The state explosion problem limits formal verification on large sequential circuits partly because BDD sizes heavily depend on the number of variables dealt with. In the worst case, a BDD size grows exponentially with the number of variables. Reducing this number can possibly enlarge the verification capacity. In particular, we show how sequential equivalence checking can be done in the sum state space.
Given two finite state machines M1 and M2 with numbers of state variables m1 and m2 respectively, conventional formal methods verify equivalence by traversing the state space of the product machine, with m1 + m2 registers. In contrast, we introduce a different possibility, based on partitioning the state space defined by a multiplexed machine, which can have merely max m1,m2 + 1 registers. This substantial reduction in state variables potentially enables the verification of larger instances. Experimental results show the approach can verify benchmarks with up to 312 registers, including all of the control outputs of microprocessor 8085.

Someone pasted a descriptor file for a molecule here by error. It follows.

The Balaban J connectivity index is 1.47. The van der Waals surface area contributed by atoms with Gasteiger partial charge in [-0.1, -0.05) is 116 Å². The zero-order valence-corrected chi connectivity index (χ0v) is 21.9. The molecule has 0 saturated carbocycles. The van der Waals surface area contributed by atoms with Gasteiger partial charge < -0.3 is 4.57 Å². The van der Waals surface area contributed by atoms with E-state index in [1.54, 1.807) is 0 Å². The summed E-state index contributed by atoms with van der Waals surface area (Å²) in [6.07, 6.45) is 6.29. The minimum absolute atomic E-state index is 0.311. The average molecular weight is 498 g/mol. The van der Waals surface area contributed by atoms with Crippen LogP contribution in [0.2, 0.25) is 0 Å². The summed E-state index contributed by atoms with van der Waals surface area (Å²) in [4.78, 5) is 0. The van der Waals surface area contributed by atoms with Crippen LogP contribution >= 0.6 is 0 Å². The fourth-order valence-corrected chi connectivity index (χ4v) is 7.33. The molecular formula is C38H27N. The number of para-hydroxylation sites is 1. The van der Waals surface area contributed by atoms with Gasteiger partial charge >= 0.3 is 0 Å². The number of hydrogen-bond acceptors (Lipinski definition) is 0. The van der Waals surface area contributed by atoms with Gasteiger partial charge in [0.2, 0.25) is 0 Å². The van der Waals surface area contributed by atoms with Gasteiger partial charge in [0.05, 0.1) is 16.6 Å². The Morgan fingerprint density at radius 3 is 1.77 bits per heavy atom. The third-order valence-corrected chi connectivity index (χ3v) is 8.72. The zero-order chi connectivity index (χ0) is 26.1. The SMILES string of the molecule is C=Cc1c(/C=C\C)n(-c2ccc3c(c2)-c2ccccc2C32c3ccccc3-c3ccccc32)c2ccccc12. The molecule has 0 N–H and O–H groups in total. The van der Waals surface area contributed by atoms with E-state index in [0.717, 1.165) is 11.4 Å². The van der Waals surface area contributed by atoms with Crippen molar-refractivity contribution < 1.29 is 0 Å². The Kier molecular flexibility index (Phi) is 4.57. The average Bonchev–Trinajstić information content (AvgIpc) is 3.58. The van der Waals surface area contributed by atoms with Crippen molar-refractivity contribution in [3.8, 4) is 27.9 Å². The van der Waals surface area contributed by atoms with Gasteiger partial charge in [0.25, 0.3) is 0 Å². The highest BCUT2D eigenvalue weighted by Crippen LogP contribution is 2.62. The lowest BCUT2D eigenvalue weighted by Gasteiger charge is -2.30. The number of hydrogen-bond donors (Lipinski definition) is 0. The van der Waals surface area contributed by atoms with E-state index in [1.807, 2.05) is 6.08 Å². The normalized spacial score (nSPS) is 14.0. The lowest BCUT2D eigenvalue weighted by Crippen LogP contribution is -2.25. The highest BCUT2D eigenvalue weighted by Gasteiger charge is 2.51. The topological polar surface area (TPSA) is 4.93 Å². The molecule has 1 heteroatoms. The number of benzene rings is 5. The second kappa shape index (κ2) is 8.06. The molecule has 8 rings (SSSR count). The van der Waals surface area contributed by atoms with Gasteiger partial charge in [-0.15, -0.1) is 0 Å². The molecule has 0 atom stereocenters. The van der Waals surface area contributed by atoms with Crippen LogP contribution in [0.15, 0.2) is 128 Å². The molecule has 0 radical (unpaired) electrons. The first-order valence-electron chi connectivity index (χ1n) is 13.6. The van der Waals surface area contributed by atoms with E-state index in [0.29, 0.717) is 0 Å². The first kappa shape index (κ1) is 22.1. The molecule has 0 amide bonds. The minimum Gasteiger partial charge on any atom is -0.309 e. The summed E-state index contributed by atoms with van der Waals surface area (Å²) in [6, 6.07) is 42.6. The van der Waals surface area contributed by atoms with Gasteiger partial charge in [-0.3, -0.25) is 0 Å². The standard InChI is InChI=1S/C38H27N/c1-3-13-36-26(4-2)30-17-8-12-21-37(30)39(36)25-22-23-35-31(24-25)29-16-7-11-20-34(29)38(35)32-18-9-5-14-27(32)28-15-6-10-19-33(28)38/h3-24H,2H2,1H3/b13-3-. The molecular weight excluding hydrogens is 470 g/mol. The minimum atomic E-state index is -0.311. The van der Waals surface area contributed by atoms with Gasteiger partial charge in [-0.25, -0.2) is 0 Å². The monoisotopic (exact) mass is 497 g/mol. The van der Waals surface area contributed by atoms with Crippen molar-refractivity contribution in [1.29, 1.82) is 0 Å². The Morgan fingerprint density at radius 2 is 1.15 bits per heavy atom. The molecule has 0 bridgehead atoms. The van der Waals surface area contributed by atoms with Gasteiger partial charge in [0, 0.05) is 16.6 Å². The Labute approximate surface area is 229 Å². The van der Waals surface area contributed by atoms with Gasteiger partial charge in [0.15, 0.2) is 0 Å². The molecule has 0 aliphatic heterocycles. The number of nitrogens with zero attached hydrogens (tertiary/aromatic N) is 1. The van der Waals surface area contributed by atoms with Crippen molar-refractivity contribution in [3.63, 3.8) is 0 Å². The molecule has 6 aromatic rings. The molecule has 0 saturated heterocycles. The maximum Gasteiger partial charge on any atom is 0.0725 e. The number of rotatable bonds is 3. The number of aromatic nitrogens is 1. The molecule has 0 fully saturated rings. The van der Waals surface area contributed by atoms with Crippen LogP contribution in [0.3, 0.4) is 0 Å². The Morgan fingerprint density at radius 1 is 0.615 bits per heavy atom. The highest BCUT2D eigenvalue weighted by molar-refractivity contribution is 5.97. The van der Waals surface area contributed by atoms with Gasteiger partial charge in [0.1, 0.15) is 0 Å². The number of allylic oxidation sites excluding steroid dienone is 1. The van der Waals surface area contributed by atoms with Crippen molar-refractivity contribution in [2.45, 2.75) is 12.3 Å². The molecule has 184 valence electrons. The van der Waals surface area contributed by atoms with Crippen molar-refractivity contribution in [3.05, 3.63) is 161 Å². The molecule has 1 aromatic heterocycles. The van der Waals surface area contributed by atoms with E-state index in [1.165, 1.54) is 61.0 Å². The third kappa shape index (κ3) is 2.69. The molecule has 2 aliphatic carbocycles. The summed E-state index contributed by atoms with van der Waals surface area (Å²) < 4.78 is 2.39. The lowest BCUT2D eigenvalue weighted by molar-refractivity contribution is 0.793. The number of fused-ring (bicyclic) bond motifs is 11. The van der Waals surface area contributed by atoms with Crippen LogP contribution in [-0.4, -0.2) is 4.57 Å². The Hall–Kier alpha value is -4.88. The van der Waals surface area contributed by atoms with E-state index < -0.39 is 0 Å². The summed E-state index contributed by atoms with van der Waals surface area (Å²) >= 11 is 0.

We are currently exploring techniques to extend the verification capacity. One possiblity would be using output transformation such that equivalence classes of states induced by the new outputs are reduced and amortized. Another would be using structure similarities between two sequential circuits to reduce the verification complexity. In addition, we are investigating how to make our verification approach more scalable especially for high performance IC design methodologies.